By Neil Giles, Marketing Communications Manager, Mettler-Toledo
Food safety is a key area of focus for manufacturers, brands and retailers alike. Consumers expect to be able to trust in the products they purchase, therefore if there is a quality issue this can very easily lead to dissatisfaction, negative feeling towards a brand or even a costly product recall. Regulations have evolved significantly in recent years, with a view to protecting not only consumers, but also the manufacturers of the products being sent into the retail supply chain. These regulations have a knock-on effect. More steps must now be considered in terms of product inspection, data collection and reporting, but demand and production schedules have not slowed down in order to accommodate this. Consumers are hungry for variety, choice and flexibility. Product proliferation is leading to more and more changeovers on production lines, and multiple packaging formats must be taken into consideration as items are packaged into glass, plastics, metals and flexibles. Therefore, the ability to inspect products quickly and efficiently is highly advantageous, as is the facility to record large amounts of data simultaneously and to produce corresponding reports should they be needed at any point after production. Advanced product inspection systems on the market today have been designed to take up these tasks, and the corresponding software has been developed alongside tomake it easy for manufacturers to remain compliant, productive and, importantly, reputable in the eyes of the end-user.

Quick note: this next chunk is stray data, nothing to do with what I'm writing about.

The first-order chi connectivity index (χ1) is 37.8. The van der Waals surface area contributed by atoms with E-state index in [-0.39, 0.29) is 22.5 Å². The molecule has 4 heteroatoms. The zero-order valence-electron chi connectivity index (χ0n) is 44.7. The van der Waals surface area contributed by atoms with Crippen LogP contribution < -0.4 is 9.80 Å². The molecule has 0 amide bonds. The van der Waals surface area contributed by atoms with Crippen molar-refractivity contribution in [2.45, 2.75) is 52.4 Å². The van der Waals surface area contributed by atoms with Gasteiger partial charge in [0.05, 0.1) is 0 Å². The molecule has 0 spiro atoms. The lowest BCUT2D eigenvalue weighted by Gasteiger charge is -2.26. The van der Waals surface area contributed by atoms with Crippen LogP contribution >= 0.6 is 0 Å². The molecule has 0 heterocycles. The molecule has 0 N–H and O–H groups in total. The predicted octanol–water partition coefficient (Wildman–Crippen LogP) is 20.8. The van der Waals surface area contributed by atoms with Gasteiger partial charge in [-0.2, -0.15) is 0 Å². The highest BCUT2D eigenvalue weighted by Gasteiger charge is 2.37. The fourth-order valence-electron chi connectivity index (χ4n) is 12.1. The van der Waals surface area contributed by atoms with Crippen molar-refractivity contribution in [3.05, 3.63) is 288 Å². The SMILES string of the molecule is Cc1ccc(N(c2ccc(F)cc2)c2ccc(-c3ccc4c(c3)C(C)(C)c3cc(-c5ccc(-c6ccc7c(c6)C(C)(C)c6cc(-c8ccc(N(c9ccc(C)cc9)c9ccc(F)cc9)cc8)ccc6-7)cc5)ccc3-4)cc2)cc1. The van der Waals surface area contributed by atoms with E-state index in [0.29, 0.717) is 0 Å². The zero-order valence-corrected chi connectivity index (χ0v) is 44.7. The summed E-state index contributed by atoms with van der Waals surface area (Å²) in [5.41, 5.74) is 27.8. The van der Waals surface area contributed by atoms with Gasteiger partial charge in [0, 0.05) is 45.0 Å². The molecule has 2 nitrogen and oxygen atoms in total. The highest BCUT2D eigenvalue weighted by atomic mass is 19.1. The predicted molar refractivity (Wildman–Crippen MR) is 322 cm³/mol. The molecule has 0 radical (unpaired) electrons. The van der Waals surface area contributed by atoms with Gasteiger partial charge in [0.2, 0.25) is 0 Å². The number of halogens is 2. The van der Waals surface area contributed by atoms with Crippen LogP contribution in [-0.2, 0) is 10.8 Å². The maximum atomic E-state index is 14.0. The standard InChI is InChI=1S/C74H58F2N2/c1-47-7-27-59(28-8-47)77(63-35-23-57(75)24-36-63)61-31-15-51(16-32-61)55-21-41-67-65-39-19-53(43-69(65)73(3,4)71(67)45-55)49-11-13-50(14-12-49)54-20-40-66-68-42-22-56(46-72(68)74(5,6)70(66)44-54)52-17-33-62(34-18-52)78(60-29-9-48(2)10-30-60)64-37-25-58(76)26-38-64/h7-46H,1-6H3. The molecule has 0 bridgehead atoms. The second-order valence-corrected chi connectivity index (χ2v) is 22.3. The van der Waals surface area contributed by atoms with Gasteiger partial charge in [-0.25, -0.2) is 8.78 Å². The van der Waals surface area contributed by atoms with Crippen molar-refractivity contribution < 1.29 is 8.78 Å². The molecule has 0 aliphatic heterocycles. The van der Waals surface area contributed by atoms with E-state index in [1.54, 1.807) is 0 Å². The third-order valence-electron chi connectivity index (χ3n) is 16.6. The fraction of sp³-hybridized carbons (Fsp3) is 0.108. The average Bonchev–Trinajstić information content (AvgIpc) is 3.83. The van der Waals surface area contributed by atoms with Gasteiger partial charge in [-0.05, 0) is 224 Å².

Regulations around the world have been tightened and in some instances brand new pieces of legislation have been, or will be, implemented in the coming months and years. These stricter controls have been driven, in part, by a number of high profile product recalls around the world and also as a result of retailers demanding tighter controls with regard to product inspection and food safety practices in general. Consumers today also have a greater understanding of the processes involved in food production, and are rightly reassured by products that are manufactured in accordance with recognised safety standards. In the US, the Food Safety Modernization Act (FSMA) was signed into law in January 2011. It applies to sites and products under the jurisdiction of the US Food and Drug Administration (FDA) and is also extended to any foreign facilities that export to the USA. Its aim is to take a proactive approach to the prevention of food safety issues, as opposed to a reactive one that merely seeks to minimise the impact of an issue that has already occurred. The Act is constantly evolving, with new rules coming into effect as they are approved by the FDA. In September 2016, for example, a final rule relating to good manufacturing practice with regard to preventive controls for human food was implemented.
This proactive approach is commonplace across the board of regulations, including the Food Safety System Certification FSSC 22000 in Europe. This standard defines the requirements for integrated processes that work together to control and minimise food safety hazards. It has been recognised by The Global Food Safety Initiative (GFSI), whose mission is to ‘provide continuous improvement in food safety management systems to ensure confidence in the delivery of safe food to consumers worldwide’.